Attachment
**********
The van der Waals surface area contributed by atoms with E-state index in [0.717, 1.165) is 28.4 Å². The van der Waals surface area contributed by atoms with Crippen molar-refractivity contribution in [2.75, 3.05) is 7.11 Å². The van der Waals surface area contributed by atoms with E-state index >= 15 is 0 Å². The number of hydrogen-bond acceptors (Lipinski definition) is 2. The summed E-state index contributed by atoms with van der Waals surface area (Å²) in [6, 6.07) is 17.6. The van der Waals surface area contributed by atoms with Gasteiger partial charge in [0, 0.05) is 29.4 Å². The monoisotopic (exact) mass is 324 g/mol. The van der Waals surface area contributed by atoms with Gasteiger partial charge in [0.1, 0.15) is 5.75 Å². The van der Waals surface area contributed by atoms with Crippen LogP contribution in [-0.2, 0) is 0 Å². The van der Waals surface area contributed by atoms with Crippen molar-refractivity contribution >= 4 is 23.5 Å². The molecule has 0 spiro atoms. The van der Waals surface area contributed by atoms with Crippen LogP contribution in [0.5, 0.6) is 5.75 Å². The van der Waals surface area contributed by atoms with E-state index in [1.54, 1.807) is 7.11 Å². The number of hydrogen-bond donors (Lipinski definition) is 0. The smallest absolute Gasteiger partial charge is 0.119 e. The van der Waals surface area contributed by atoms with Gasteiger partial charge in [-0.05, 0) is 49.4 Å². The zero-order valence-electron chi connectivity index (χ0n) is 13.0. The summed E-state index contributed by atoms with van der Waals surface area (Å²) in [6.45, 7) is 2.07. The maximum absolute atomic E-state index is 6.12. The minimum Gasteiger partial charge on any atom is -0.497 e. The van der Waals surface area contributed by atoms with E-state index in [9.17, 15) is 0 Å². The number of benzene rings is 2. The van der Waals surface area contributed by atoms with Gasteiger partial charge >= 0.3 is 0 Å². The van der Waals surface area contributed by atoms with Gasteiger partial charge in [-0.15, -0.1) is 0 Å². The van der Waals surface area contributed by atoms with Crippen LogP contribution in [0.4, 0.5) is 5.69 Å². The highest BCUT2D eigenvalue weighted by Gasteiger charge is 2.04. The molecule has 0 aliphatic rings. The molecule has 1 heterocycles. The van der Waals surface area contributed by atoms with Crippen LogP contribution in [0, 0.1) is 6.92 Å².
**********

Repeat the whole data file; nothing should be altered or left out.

The van der Waals surface area contributed by atoms with E-state index in [0.717, 1.165) is 28.4 Å². The van der Waals surface area contributed by atoms with Crippen molar-refractivity contribution in [2.75, 3.05) is 7.11 Å². The van der Waals surface area contributed by atoms with E-state index >= 15 is 0 Å². The number of hydrogen-bond acceptors (Lipinski definition) is 2. The summed E-state index contributed by atoms with van der Waals surface area (Å²) in [6, 6.07) is 17.6. The van der Waals surface area contributed by atoms with Gasteiger partial charge in [0, 0.05) is 29.4 Å². The monoisotopic (exact) mass is 324 g/mol. The van der Waals surface area contributed by atoms with Gasteiger partial charge in [0.1, 0.15) is 5.75 Å². The van der Waals surface area contributed by atoms with Crippen LogP contribution in [-0.2, 0) is 0 Å². The van der Waals surface area contributed by atoms with Crippen molar-refractivity contribution >= 4 is 23.5 Å². The molecule has 0 spiro atoms. The van der Waals surface area contributed by atoms with Crippen LogP contribution in [0.5, 0.6) is 5.75 Å². The van der Waals surface area contributed by atoms with E-state index in [1.54, 1.807) is 7.11 Å². The number of hydrogen-bond donors (Lipinski definition) is 0. The smallest absolute Gasteiger partial charge is 0.119 e. The van der Waals surface area contributed by atoms with Gasteiger partial charge in [-0.05, 0) is 49.4 Å². The zero-order valence-electron chi connectivity index (χ0n) is 13.0. The summed E-state index contributed by atoms with van der Waals surface area (Å²) in [6.45, 7) is 2.07. The maximum absolute atomic E-state index is 6.12. The minimum Gasteiger partial charge on any atom is -0.497 e. The van der Waals surface area contributed by atoms with E-state index in [9.17, 15) is 0 Å². The number of benzene rings is 2. The van der Waals surface area contributed by atoms with Gasteiger partial charge >= 0.3 is 0 Å². The van der Waals surface area contributed by atoms with Gasteiger partial charge in [-0.15, -0.1) is 0 Å². The van der Waals surface area contributed by atoms with Crippen LogP contribution in [0.4, 0.5) is 5.69 Å². The highest BCUT2D eigenvalue weighted by Gasteiger charge is 2.04. The molecule has 0 aliphatic rings. The molecule has 1 heterocycles. The van der Waals surface area contributed by atoms with Crippen LogP contribution in [0, 0.1) is 6.92 Å².